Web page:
Netflix to launch cheaper ad-supported subscription tier in November | Netflix

Netflix will reportedly launch a cheaper, ad-supported tier for its streaming platform in early November as the company tries to halt the loss of more than 1 million subscribers in 2022.

The company initially planned to start offering the service in 2023, but Variety reported last week that it had moved up to November 1 to get ahead of Disney+’s planned one-tier, ad-supported launch in December.

The Netflix service will reportedly launch in the US, France, Germany, Australia, and Canada, among other places, and is expected to be priced between $7 and $9. The most basic Netflix subscription now costs US$9.99 or $15.49 for a standard subscription.

The ad tier would be in addition to existing tiers, meaning current subscribers would not see any ads on Netflix.

A Netflix spokesperson said the company had not yet made a decision.

“We are still in the early days of deciding how to launch a lower-priced ad-supported option and no decisions have been made,” they said. “So this is all just speculation at this point.”

In July, Netflix reported a loss of 1 million subscribers for the second quarter of 2022, its second quarter of subscriber loss, with the stock down 67% through the end of July.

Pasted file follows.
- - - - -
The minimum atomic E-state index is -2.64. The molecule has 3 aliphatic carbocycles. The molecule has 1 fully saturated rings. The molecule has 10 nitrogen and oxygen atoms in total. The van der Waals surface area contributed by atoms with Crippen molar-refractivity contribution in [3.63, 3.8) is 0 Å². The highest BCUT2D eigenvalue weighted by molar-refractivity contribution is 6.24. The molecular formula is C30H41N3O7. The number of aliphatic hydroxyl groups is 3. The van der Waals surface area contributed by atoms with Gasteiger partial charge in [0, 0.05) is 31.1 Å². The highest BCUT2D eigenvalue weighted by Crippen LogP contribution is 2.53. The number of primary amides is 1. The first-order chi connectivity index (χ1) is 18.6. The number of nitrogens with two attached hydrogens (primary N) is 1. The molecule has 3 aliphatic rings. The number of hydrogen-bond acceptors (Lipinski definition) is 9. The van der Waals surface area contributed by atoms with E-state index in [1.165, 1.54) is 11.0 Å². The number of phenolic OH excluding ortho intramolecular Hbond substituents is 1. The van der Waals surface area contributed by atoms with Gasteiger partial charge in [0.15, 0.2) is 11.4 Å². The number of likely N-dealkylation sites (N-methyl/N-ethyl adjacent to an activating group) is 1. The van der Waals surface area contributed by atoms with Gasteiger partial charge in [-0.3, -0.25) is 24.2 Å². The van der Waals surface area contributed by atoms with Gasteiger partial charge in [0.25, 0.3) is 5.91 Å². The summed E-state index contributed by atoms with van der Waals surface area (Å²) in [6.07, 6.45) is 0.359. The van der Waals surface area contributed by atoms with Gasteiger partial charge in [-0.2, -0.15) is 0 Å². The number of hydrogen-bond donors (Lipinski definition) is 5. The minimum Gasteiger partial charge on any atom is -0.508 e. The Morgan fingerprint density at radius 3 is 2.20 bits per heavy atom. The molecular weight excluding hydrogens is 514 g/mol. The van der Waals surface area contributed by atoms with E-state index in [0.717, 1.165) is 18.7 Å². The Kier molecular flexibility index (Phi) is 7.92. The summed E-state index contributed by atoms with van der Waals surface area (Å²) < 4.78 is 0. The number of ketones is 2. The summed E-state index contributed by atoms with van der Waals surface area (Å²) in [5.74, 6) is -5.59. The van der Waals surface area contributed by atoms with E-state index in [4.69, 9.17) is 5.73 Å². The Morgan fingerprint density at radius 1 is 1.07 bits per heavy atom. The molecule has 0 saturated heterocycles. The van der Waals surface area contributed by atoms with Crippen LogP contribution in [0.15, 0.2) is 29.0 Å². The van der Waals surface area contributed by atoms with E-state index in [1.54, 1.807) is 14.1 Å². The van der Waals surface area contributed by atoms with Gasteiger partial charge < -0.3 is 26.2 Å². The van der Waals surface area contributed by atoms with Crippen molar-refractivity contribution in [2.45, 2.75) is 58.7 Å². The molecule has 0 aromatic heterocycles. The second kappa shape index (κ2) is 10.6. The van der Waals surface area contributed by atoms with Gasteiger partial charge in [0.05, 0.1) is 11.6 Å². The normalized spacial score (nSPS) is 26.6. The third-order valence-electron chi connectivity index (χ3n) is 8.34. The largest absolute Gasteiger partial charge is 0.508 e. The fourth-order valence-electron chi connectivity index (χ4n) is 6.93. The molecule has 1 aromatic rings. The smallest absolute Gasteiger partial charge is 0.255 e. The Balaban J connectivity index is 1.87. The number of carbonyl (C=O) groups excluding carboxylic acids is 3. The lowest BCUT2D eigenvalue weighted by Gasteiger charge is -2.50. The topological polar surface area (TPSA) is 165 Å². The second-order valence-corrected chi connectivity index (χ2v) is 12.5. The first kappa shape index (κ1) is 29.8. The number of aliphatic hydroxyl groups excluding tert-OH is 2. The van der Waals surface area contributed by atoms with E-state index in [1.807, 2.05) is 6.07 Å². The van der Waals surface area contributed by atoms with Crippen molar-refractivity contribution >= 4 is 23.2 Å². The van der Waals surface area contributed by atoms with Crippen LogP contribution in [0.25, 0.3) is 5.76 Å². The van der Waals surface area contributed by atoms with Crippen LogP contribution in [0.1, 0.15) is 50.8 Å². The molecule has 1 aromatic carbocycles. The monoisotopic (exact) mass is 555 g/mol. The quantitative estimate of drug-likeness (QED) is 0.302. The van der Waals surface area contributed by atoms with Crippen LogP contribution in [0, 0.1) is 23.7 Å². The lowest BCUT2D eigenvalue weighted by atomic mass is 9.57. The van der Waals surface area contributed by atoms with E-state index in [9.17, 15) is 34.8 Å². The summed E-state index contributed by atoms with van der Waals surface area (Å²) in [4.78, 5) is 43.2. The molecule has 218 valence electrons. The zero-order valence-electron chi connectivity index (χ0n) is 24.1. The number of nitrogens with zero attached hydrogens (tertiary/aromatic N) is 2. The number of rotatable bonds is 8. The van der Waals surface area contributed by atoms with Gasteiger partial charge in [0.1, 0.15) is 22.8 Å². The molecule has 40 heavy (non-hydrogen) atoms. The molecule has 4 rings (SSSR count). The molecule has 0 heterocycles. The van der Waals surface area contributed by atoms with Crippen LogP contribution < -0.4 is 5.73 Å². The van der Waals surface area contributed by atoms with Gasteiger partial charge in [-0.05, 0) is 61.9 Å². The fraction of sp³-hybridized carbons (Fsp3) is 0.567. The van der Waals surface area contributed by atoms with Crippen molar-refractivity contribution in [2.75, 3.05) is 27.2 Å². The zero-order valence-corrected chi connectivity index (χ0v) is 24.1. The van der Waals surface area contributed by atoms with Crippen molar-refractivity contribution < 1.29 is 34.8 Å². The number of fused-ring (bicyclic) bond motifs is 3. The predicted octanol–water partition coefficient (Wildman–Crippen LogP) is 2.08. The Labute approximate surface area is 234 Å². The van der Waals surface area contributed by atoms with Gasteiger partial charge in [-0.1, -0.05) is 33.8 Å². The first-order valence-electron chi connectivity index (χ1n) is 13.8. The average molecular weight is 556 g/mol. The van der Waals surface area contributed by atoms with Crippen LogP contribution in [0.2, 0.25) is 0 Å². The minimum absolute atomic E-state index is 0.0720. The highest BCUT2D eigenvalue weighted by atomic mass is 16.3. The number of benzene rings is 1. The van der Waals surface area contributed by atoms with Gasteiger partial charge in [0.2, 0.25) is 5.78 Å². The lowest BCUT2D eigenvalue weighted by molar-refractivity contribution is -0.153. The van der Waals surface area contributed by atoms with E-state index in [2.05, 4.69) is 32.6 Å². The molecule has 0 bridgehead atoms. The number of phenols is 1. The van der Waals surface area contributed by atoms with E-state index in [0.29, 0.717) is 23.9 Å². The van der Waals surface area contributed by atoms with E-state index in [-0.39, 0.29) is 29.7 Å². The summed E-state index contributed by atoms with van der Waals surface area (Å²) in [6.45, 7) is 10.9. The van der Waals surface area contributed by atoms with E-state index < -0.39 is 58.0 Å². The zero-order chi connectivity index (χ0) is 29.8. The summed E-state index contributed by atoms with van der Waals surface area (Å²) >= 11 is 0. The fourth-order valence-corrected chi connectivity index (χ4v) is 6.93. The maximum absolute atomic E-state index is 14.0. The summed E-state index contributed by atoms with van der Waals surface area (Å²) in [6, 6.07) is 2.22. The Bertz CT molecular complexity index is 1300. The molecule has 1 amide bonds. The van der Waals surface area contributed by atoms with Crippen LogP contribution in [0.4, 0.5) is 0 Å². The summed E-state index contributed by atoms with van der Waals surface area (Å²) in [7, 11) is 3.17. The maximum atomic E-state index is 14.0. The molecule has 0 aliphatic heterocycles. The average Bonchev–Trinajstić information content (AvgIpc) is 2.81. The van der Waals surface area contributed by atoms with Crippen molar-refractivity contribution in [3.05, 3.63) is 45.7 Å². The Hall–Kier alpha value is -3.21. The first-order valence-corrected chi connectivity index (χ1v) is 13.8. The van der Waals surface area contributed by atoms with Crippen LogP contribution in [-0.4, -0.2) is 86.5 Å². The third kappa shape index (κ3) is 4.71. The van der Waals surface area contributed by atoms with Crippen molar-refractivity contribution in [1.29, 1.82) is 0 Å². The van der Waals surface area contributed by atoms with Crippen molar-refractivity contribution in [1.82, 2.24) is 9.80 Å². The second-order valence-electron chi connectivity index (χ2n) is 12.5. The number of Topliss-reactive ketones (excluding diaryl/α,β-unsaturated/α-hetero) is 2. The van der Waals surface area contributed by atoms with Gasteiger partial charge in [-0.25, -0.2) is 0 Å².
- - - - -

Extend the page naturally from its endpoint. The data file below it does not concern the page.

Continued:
At the investor call in July, the company’s chief operating and product officer, Greg Peters, revealed the company’s thinking behind the introduction of advertising to support lower-rate subscriptions.

He said Netflix wants to “provide an amazing experience for consumers … who choose to accept the ad-supported offer, but also provide an amazing experience for brands and advertisers who want to work with us to make sure we’re doing a good job.” . to elevate what that means to them.”

He said he was optimistic that advertising on Netflix can “deliver an experience that is fundamentally different from the advertising experience” on broadcast or cable television today.

The launch would focus on countries where there were “more mature ad markets,” Peters said at the time.

Netflix announced in July that it would partner with Microsoft for ad technology and as a global sales partner. Variety’s report suggested that the two companies are looking at a cost of US$65 per thousand views, seeking a minimum annual ad spend commitment of US$10 million from the companies now, and touting that the company can get 500,000 subscribers on the level with advertising by the end of 2022. .

Peters told investors in July that there was “a lot of excitement” in early talks with ad agencies.

“I think for them… they wanted to connect with titles, incredible content that [Netflix chief executive, Ted Sandros’s] the team was putting out there,” he said. “And I think we also share a perspective on what a great experience is for consumers and advertisers.

“So when you think about the type of advertising we see, the frequency caps, what is a great ad experience, we see a high degree of alignment there.

“So, that excitement, that lineup is adding to my optimism and excitement that I basically have to get this out there because I think it’s going to be a win-win for all parties involved.”

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